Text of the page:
Need for Intraoperative Ultrasound and Surgical Recommendation for Partial Nephrectomy Correlation With Tumor Imaging Features and Urologist Practice Patterns

ArticleinUltrasound quarterly 28(1):21-7 · March 2012with3 Reads
Impact Factor: 1.19 · DOI: 10.1097/RUQ.0b013e31824a45f6 · Source: PubMed

    Abstract

    This study aimed to evaluate the need for intraoperative ultrasound (IOUS) and recommendation for surgical approach in the resection of renal tumors through a survey of practicing urologists, with correlation to tumor imaging features and urologist practice pattern.
    An institutional review board-approved retrospective review, compliant with the Health Insurance Portability and Accountability Act, of 44 renal tumors that underwent laparoscopic partial nephrectomy at the study institution was performed. The numeric component of the RENAL nephrometry score (radius [diameter], % exophytic, nearness [to collecting system/renal sinus], location) was calculated for each case using preoperative computed tomography/magnetic resonance imaging. Five anonymized images of each tumor were presented to 4 academic urologists with varying practice patterns. Reviewers independently scored each case for its need for IOUS, for recommendation of a surgical technique, and for the difficulty of the proposed surgery.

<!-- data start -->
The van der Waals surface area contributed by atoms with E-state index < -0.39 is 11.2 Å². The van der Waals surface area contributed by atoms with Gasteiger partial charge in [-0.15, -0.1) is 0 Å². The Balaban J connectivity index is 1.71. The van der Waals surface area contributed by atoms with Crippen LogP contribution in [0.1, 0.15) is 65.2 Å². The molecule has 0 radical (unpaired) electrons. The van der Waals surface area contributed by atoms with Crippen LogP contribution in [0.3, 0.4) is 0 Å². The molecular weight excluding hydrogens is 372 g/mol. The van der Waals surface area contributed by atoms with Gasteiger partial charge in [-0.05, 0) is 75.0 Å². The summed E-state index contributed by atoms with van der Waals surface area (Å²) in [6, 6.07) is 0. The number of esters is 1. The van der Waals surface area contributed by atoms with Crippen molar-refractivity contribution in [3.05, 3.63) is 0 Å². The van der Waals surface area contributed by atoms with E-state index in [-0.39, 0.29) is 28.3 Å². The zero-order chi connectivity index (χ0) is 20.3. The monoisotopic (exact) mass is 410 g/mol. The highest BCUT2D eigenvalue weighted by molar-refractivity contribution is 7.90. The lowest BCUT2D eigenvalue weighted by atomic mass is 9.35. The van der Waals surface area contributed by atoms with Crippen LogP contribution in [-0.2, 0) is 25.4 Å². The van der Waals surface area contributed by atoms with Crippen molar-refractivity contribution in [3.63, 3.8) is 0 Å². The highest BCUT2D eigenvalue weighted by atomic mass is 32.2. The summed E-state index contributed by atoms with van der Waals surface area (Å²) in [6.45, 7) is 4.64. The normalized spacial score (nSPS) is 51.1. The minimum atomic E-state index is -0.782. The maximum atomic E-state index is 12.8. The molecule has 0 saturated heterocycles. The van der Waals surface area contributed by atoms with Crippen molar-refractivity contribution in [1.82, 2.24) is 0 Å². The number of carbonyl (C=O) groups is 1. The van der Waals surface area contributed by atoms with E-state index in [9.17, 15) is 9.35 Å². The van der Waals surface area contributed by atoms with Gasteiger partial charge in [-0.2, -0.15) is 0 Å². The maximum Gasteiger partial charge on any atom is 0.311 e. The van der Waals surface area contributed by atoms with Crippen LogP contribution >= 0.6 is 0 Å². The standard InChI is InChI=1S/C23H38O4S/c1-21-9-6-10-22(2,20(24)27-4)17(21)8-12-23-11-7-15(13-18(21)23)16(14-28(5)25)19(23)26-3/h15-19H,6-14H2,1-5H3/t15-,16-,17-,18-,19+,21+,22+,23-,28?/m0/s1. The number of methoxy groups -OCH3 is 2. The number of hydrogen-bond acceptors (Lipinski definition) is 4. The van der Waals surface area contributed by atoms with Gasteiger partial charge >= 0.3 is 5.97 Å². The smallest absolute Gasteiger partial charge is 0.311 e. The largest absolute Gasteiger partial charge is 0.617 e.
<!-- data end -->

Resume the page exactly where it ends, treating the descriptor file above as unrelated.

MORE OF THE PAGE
The RENAL scores were as follows: RENAL 1 (low complexity, score 4-6; n = 19); RENAL 2 (moderate complexity, score 7-9; n = 23); RENAL 3 (high complexity, score 10-12; n = 2). The only RENAL score component significantly influencing need for IOUS was percentage exophytic (P = 0.00002). There was an inverse relationship between normalized and averaged need for IOUS and percentage exophytic (P < 0.0001). The predominant influence for recommendation of surgical method was the reviewer him/herself, with each reviewer's recommendations closely matching his/her practice pattern. Size and percentage exophytic represented the only tumor features significantly (P = 0.03) influencing surgical recommendation.
    There was a significant difference in the perceived need for IOUS and surgical recommendation when 4 academic urologists reviewed a series of renal masses requiring resection. Percentage exophytic correlated inversely with need for IOUS. Urologist's practice pattern and tumor size and percentage exophytic were most predictive of surgical recommendation.